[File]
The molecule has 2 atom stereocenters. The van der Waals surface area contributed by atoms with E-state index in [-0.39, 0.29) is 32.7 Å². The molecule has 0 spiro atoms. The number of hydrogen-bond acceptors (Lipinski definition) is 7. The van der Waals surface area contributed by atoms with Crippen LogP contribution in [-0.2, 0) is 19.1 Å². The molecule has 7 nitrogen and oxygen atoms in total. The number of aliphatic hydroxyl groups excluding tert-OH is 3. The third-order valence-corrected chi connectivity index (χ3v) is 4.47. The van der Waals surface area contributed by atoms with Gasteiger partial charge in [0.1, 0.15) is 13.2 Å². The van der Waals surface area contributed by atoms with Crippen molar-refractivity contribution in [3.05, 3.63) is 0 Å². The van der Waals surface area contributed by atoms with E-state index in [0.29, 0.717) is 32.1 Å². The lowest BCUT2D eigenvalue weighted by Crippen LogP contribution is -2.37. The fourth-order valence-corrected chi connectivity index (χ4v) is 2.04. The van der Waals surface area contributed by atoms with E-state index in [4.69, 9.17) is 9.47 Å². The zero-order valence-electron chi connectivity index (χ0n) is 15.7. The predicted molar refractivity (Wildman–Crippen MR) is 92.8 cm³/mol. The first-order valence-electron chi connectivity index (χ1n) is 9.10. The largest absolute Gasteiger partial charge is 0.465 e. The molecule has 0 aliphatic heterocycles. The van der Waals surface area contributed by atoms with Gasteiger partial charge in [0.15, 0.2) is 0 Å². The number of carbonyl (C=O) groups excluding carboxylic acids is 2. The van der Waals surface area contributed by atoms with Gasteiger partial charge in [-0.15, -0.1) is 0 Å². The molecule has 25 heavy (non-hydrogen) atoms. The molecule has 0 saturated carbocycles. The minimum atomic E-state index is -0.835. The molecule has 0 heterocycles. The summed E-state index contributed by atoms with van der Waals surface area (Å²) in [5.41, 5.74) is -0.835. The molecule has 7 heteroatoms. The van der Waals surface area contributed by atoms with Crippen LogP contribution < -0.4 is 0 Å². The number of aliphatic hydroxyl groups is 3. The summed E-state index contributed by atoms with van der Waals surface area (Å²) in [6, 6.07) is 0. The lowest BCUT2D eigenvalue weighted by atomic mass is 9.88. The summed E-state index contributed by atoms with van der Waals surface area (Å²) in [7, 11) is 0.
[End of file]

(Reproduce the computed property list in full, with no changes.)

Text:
The molecule has 2 atom stereocenters. The van der Waals surface area contributed by atoms with E-state index in [-0.39, 0.29) is 32.7 Å². The molecule has 0 spiro atoms. The number of hydrogen-bond acceptors (Lipinski definition) is 7. The van der Waals surface area contributed by atoms with Crippen LogP contribution in [-0.2, 0) is 19.1 Å². The molecule has 7 nitrogen and oxygen atoms in total. The number of aliphatic hydroxyl groups excluding tert-OH is 3. The third-order valence-corrected chi connectivity index (χ3v) is 4.47. The van der Waals surface area contributed by atoms with Gasteiger partial charge in [0.1, 0.15) is 13.2 Å². The van der Waals surface area contributed by atoms with Crippen molar-refractivity contribution in [3.05, 3.63) is 0 Å². The van der Waals surface area contributed by atoms with E-state index in [0.29, 0.717) is 32.1 Å². The lowest BCUT2D eigenvalue weighted by Crippen LogP contribution is -2.37. The fourth-order valence-corrected chi connectivity index (χ4v) is 2.04. The van der Waals surface area contributed by atoms with E-state index in [4.69, 9.17) is 9.47 Å². The zero-order valence-electron chi connectivity index (χ0n) is 15.7. The predicted molar refractivity (Wildman–Crippen MR) is 92.8 cm³/mol. The first-order valence-electron chi connectivity index (χ1n) is 9.10. The largest absolute Gasteiger partial charge is 0.465 e. The molecule has 0 aliphatic heterocycles. The van der Waals surface area contributed by atoms with Gasteiger partial charge in [0.15, 0.2) is 0 Å². The number of carbonyl (C=O) groups excluding carboxylic acids is 2. The van der Waals surface area contributed by atoms with Gasteiger partial charge in [-0.15, -0.1) is 0 Å². The molecule has 25 heavy (non-hydrogen) atoms. The molecule has 0 saturated carbocycles. The minimum atomic E-state index is -0.835. The molecule has 0 heterocycles. The summed E-state index contributed by atoms with van der Waals surface area (Å²) in [5.41, 5.74) is -0.835. The molecule has 7 heteroatoms. The van der Waals surface area contributed by atoms with Crippen LogP contribution < -0.4 is 0 Å². The number of aliphatic hydroxyl groups is 3. The summed E-state index contributed by atoms with van der Waals surface area (Å²) in [6, 6.07) is 0. The lowest BCUT2D eigenvalue weighted by atomic mass is 9.88. The summed E-state index contributed by atoms with van der Waals surface area (Å²) in [7, 11) is 0.